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“The constable of Ruthlan kept two of the king's soldiers in prison, for that they took an Englishman who had wounded a man."
When the Archbishop could not conclude peace he denounced the Prince and his accomplices accursed, and the King sent his army by sea to the Isle of Man or Anglesey, and Llewellyn and his brother David, with a great army, suddenly on Palm Sunday, 10 Edward I, A.D. 1282, in the night came and besieged Ruthlan Castle, wasted the country round about it with fire and sword, taking Robert Clifford, the King's Chief Justice of Wales, prisoner, and sending him to Snowdon Hills; whereupon King Edward sent all his militia then ready to Ruthlan Castle, and summoned all who held of him by knights' service to meet him there; from whence he marched with his army through Anglesey towards Snowdon against the Welsh ; and soon after Prince Llewellyn was slain with most of his army. The Prince's head was cut off, and taken by Lord Edmund Mortimer to Ruthlan, where the King then was, and he sent it to London.
Shortly after the fall of Llewellyn the Welshmen gave up David, the Prince's brother, to the King, whom he kept in Ruthlan Castle, and afterwards put him to death at Shrewsbury. Then the King built two strongholds in North Wales, one at Conway and the other at Carnar
When Rees Vachan heard how all things went, he yielded himself to the Earl of Hereford, who, at the King's commandment, sent him to the Tower of London to be imprisoned. And so the King passed through all Wales, and brought all the country into subjection to the Crown of England.
But Edward was a statesman as well as a warrior, and in the following year he appointed certain Commissioners, with the Bishop of St. David's for their President, in order to make new regulations for the government of the conquered country upon the best consideration of the different laws of the two countries. Upon the report of these Commissioners, the Statute of Wales, or, as it is sometimes called, the Statute of Snowdon, was framed and signed at Rhuddlan, on the Sunday in Mid-Lent,
23rd day of March 1284, in the 12th year of the King's reign.
This statute was an ordinance or treaty between the King and the Welsh people independently of the Parliament of England, and is not, therefore, properly a statute. It is not included among the statutes at large, which comprise the authorized Acts of the English Parliament, but it is included in the Volume of the Statutes of the Realm, printed in 1810 by command of George III. It has been confounded with a statute of Rutland, or Rothland, consisting of provisions made relating to the Exchequer applicable to England and not to Wales, which is given in most printed copies as of the 10th year of Edward I (1282). In a paper on the Ancient Laws and Statutes of Wales, read at our Congress at Llangollen in 1877, and printed in our Journal, the distinction between those two statutes is noticed at some length, and it is shown conclusively that the Statute of Wales was made at Rhuddlan in 1284 (12th Edw. I), and the provisions of the statute are fully referred to.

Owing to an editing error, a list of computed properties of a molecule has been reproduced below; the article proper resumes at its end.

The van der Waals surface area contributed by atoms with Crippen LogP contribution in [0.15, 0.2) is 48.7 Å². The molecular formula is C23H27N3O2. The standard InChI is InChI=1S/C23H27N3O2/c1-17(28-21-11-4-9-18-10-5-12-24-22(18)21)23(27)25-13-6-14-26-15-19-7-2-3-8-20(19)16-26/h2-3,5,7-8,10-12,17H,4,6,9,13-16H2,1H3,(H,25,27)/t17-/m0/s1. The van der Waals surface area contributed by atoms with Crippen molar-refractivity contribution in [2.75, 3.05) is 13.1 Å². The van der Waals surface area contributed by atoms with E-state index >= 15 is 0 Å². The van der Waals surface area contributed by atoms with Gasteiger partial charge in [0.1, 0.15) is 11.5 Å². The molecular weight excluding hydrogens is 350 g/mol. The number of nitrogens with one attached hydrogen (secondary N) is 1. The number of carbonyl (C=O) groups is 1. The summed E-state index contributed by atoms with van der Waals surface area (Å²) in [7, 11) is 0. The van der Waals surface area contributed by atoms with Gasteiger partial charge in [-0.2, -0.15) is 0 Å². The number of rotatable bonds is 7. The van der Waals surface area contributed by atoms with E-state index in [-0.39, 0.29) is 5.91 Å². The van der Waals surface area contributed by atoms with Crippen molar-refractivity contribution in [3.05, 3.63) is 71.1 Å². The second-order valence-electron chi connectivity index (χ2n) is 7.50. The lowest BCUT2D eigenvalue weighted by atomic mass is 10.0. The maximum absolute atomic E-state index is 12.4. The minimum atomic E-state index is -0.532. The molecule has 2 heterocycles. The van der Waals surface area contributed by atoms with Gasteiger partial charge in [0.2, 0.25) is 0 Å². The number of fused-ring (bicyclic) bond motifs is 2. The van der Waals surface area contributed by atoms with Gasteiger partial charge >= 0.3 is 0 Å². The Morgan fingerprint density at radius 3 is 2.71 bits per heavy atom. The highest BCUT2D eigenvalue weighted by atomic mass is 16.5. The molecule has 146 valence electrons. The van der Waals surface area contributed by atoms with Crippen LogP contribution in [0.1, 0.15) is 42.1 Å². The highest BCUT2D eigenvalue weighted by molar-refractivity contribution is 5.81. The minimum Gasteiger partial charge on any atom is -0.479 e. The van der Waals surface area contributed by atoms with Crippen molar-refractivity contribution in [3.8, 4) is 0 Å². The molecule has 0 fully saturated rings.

In 1399, Percy, Earl of Northumberland, having previously seized the castle, laid an ambush there when he went to meet King Richard II, who was then at Conway on his return from Ireland. The King accompanied the Earl, and they dined at Rhuddlan Castle on their way
to Flint, where the King met the Duke of Lancaster, and proceeded with him to London and the Tower.
In the Civil War of Charles I, the castle was garrisoned for the King, but was taken by Mytton in 1645, and dismantled by order of Parliament. It now belongs to the Crown.
i Vol. xxxiv, p. 436.
id of te of Cade
BY THOMAS BLASHILL, ESQ., V.P.
(Read March 3rd, 1897.)
until the reign of William and Mary, the
and of the local officers whose duty it was